2. SUPA EMCEES
This track goes a long way toward eradicating the “hip hop hippies” label that De La have had affixed to their collective forehead ever since 3 Feet High and Rising dropped. Over a fucking dope beat, Dave and Pos each take a single verse to display their mic prowess, thereby helping to explain what they're still doing in the rap game after having already released three critically-acclaimed albums. Pos uses a single line to bring relevancy back to his crew: “While others are representing, I present my rep”. Which says everything you need to know about this song, really. Pretty fucking good.
3. THE BIZNESS (FEAT. COMMON)
“The Bizness” was actually my introduction to the Stakes Is High project: I heard it on the radio, and its stark, hypnotic minimalism put me in a chokehold, refusing to release me and allow oxygen into my lungs until I bought the goddamn album. The track still works today, too: De La Soul's collaboration with Common, a like-minded artist in the field of “conscious” rap when he isn't obsessed with getting his dick sucked, knocks with the best of them, and the Craig Mack sound bite at the beginning, taken from his “Get Down”, even fits in pretty nicely. There is no standout here: each rapper brings the best out of the others involved, so all three end up sounding great, although you'll probably remember Lonnie's verse more, thanks to his censored comment about Olympic swimmer Greg Louganis and his “sick ass” (Louganis is HIV-positive), which goes a bit off-color for Common, which might be why it was censored in the first place. De La even found a way to fit two interludes between “The Bizness” and the next track, so that was...okay, that was actually unnecessary, but one of those interludes is a verse, so it's not a complete waste of time.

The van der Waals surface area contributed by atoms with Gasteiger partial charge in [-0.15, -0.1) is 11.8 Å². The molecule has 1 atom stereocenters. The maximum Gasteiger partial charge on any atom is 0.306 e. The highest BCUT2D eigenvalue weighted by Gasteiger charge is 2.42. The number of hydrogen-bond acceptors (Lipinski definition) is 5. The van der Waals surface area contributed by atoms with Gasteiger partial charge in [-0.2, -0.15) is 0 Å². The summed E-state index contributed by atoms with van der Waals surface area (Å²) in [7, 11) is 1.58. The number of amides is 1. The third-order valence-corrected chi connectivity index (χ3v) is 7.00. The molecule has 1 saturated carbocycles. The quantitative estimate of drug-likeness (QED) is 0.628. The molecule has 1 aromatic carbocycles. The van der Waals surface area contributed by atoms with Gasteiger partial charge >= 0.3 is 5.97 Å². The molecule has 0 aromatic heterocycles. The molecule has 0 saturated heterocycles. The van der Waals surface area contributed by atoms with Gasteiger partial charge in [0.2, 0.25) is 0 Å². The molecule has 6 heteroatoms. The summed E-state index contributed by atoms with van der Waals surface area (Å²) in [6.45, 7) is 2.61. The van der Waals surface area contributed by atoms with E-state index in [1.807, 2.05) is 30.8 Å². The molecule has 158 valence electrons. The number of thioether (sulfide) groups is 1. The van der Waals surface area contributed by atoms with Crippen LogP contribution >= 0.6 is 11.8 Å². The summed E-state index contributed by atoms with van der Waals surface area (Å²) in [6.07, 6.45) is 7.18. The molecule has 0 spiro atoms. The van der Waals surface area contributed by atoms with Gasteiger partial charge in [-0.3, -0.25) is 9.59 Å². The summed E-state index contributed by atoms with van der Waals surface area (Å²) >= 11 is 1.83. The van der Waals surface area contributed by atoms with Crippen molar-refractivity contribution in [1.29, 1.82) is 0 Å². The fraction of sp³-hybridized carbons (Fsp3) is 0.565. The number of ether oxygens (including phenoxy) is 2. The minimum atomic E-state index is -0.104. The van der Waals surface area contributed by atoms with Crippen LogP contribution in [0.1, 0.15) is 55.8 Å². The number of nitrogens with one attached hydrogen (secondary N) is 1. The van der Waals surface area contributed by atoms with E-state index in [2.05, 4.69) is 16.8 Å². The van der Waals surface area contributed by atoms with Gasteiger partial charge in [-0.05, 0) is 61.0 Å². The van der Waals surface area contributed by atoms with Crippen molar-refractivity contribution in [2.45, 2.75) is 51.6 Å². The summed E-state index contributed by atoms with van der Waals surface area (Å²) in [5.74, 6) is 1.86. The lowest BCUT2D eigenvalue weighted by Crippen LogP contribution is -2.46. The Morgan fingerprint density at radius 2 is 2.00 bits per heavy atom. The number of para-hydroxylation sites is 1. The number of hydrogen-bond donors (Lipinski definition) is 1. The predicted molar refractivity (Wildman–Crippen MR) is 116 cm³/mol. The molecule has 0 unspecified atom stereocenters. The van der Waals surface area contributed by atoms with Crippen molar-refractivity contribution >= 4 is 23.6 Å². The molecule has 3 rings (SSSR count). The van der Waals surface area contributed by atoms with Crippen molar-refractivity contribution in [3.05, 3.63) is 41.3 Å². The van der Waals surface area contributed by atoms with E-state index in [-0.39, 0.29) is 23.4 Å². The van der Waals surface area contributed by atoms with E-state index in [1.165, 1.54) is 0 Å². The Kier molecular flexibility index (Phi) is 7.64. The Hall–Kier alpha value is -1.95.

4. WONCE AGAIN LONG ISLAND
When I bought Stakes Is High back in 1996, this was always the point where I started skipping ahead, but in listening to it today, it turns out that I was a fucking idiot when I was younger, as this Posdnuos solo shot is really good. Plug One goes for broke over three verses, sounding like the rarest of all creatures: the seasoned veteran who hasn't yet run out of ideas. The instrumental is pretty good, and it evolves as the track goes on (I think I might have heard a swatch of the same song that was used for the “Hip Hop Remix” of The Notorious B.I.G.'s “One More Chance”). While Dave is missed, this shit still rocked.